- 2002 Much Music Video Award People`s Choice Nominee - Favourite Canadian Artist
- 2002 Much Music Video Award - Director of the Year
- 2001 Much Music Video Award People`s Choice Nominee - Favourite Canadian Artist
- 1999 Juno Award Nominee - Best Male Artist
Born in Oxford, David is a Canadian who has lived in England, Canada, Thailand, and Malaysia, the East Village in New York and now Montreal. He has a degree in Political Science from Simon Fraser University in Vancouver. With his band, and as a solo artist, David has sold over 1.3 million records.
He has won 5 Junos (the Canadian Grammy) including 2002 Pop Album of the Year. Also in Canada, he has had 10 different singles hold the #1 spot on radio, and 10 singles in the top ten. David has also had "top ten" and "top twenty" radio singles in England, Germany, Switzerland, Thailand, Malaysia, Indonesia, Poland, Russia, Hungary, Sweden, Austria, Czech Republic, Israel, Greece, Italy, France, The Philippines, Singapore and Taiwan.
David has traveled to Burma for WarChild to film a documentary on children affected by war. He has performed for Fashion Cares and is presently part of the campaign to Make Poverty History. David has also recently finished a cover version of John Lennon's "Watching the Wheels" for Amnesty International.
Though heavily involved in the production of all his records, Wake Up and Say Goodbye is David Usher's first entirely self-produced effort. Recorded almost exclusively with his touring band, the new record is very much an extension of the harder edge David developed touring 2007's Strange Birds. "That was a key thing,'" he says. "Making something that continued what we were doing live, which is kicking ass."
There are trademark intimate moments on the record, the dramatically sparse ‘When It Hurts', for one, featuring Montreal cellist, Jorane, but the album's sound is a definite departure. From tight barnburners like ‘We Are Wolves Here', to anthemic tracks like ‘And So We Run', and ‘Everyday Things', it favors aggressive vocal performances and a heavily guitar-based sound. A sound more characteristic of David's high energy live show than past recordings, and nowhere is that more evident the on the lead single, ‘Kill The Lights', featuring Quebec superstar, Marie-Mai.
Part of David's lasting appeal is his ability to maintain an ongoing dialogue with his listeners and tell stories without boxing them in. Wake Up and Say Goodbye extends that dialogue, but it goes well beyond the record…
Throughout the writing and recording process the singer let his fans in, giving up acoustic versions of songs in progress, videos of recording sessions and commentary on the process. "The record became the climax of the story," he says, "the exclamation point," but it's not the sole document. "All the things you do – every video, every blog post, every photograph, every song idea – are part of your creative life. You let those things out online, engage your community and let them be part of that life."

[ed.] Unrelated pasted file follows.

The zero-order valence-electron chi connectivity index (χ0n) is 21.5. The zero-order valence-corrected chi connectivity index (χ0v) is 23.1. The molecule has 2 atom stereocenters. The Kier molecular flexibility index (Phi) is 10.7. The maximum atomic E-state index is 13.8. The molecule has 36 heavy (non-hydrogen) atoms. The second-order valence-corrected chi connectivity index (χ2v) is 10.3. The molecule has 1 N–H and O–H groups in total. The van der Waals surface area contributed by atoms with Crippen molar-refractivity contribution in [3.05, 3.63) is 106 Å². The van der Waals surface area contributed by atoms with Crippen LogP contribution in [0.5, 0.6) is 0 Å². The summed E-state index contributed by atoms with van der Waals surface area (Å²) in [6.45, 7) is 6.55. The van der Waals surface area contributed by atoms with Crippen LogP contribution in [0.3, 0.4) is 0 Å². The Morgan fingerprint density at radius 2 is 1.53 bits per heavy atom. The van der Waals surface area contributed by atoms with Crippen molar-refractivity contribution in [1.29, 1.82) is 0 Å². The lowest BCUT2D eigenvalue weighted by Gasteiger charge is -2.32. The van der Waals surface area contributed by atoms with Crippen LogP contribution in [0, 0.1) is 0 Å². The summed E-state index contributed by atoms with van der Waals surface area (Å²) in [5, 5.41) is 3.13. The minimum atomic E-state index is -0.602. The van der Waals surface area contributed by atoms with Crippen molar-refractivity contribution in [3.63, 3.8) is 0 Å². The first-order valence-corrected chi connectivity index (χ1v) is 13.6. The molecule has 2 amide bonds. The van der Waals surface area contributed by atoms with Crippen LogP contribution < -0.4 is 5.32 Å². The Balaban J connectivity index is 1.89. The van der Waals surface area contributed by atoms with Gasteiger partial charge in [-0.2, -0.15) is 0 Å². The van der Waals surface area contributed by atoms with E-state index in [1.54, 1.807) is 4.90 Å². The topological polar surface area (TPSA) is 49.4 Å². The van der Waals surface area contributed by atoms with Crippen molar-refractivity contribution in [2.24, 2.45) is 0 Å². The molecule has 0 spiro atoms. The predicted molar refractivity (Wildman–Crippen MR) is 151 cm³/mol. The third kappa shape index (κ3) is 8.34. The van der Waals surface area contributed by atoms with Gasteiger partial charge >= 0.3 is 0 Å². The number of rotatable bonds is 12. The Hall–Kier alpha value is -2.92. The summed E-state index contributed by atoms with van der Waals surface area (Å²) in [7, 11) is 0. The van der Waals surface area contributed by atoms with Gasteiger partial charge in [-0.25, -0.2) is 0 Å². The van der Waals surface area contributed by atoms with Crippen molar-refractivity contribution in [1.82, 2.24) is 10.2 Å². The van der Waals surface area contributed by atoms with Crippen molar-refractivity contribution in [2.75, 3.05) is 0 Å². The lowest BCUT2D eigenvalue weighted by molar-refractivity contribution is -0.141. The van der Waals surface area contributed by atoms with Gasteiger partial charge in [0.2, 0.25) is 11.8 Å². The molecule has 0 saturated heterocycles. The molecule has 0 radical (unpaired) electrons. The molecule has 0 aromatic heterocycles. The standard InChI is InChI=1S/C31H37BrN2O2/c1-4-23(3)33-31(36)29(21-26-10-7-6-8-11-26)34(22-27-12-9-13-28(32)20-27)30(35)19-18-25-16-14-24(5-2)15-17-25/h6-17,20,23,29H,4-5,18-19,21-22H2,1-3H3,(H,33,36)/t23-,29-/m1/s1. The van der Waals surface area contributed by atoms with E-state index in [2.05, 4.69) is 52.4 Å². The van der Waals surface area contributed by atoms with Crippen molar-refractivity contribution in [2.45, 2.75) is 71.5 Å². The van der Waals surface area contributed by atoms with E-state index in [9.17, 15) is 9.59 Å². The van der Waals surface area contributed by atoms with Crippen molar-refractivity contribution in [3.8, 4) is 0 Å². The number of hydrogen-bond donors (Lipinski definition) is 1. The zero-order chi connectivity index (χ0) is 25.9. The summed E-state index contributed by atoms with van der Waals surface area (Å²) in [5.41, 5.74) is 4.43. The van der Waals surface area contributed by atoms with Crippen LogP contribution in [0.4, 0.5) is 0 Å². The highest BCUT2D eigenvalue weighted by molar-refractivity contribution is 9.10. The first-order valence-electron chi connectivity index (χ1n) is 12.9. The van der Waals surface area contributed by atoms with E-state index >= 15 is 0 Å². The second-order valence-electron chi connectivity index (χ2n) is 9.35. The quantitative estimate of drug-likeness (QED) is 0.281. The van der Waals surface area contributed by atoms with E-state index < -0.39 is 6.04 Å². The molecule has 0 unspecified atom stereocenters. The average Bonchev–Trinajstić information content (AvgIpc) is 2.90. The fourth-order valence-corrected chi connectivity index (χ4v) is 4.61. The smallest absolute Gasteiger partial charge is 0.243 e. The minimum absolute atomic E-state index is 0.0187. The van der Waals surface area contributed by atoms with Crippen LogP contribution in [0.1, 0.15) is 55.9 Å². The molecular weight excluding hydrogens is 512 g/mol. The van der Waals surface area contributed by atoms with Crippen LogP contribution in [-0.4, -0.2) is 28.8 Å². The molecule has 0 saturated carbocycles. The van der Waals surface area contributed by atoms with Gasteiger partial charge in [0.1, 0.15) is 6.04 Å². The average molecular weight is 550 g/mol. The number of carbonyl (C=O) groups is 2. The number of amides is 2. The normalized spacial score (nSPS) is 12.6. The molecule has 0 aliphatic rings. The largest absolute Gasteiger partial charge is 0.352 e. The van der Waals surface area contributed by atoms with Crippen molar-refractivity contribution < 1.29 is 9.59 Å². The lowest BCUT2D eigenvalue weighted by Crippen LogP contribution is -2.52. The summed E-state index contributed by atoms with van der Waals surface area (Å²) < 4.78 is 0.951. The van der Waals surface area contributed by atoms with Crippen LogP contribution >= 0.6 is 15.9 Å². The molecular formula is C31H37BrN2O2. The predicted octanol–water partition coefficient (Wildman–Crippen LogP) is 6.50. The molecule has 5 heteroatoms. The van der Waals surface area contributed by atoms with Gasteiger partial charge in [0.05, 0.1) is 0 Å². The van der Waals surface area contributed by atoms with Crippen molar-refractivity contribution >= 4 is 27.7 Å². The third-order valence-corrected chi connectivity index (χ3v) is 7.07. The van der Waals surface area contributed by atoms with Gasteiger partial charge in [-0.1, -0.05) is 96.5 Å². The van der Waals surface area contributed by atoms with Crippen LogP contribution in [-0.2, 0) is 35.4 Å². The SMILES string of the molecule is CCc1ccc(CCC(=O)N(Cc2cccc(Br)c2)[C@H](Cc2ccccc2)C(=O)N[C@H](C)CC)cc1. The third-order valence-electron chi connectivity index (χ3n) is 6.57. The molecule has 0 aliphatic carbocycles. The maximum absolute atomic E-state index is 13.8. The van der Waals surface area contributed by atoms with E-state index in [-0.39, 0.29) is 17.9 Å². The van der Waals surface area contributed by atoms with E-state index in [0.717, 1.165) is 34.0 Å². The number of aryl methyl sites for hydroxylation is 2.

David's fascination with the evolution in the way we exchange and communicate ideas feeds an obsession with what he calls ‘the noise of life' – an ever-increasing onslaught of technology, information, and personal media. But it would be a mistake to read the title of the record as a parting statement from an artist suffering information overload. Far from it – Wake Up And Say Goodbye is very much about reconnecting, he says, "plugging back in to those few key things that make life amazing."
Part of his personal process of reconnection was a spontaneous decision to return to Montreal after 4 years in New York City. A move that allowed him to reconnect with a city, a lifestyle, and an artistic community he has deep roots in. More importantly, it enabled him to indulge a newly focused passion for where art meets technology and social media, one that informs every facet of his career.
Recorded in the apartment he'd first rented upon returning to Montreal, the process was a nod to the way he recorded his 1998 solo debut, Little Songs. "I didn't want to go into multi-million dollar studios. I wanted to record in a way that was sustainable and max out the technology we had." That allowed David to push the boundaries he'd previously stayed within while recording in non-traditional spaces. "And that added something to the record," he explains, "that we could set up our own environment that we were comfortable with and make the record we wanted to."
Where Little Songs was intentionally lo-fi, Wake Up and Say Goodbye is anything but. Integral to that was a chance meeting with Montreal based producer/mixer, Fred St-Gelais, whose use of technology merged completely with David's. ""It couldn't have been more perfect – the way Fred thinks about recording and technology and the way I embrace things the same, exact way – he's been key to the record."
"These days, artists are taking back so much for themselves," David explains. "The music business is different, but the creative cycle is different, too. It's about engaging a community in your creative life with constant output." The old cycle focused on withholding "You have an idea, an inspiration, and hold onto it for two years. The web allows you to let them go. It doesn't mean you don't continually develop those ideas, but you can release them and move on."
That approach suits David's work ethic perfectly. "I can't sleep. I work endlessly. I love it. The web frees me to be more creative, and the reality is the more creative you are, the more creative you can be."
It's also an approach he's applying beyond his musical output, and taking to the growing community inhabiting the fringes of his wider creative life on www.davidusher.com and www.cloudid.com. "You treat your community as you want to be treated yourself," he says. "The old way was to create whatever you're going to create and shove it down people's throats. Now you have to create a conversation."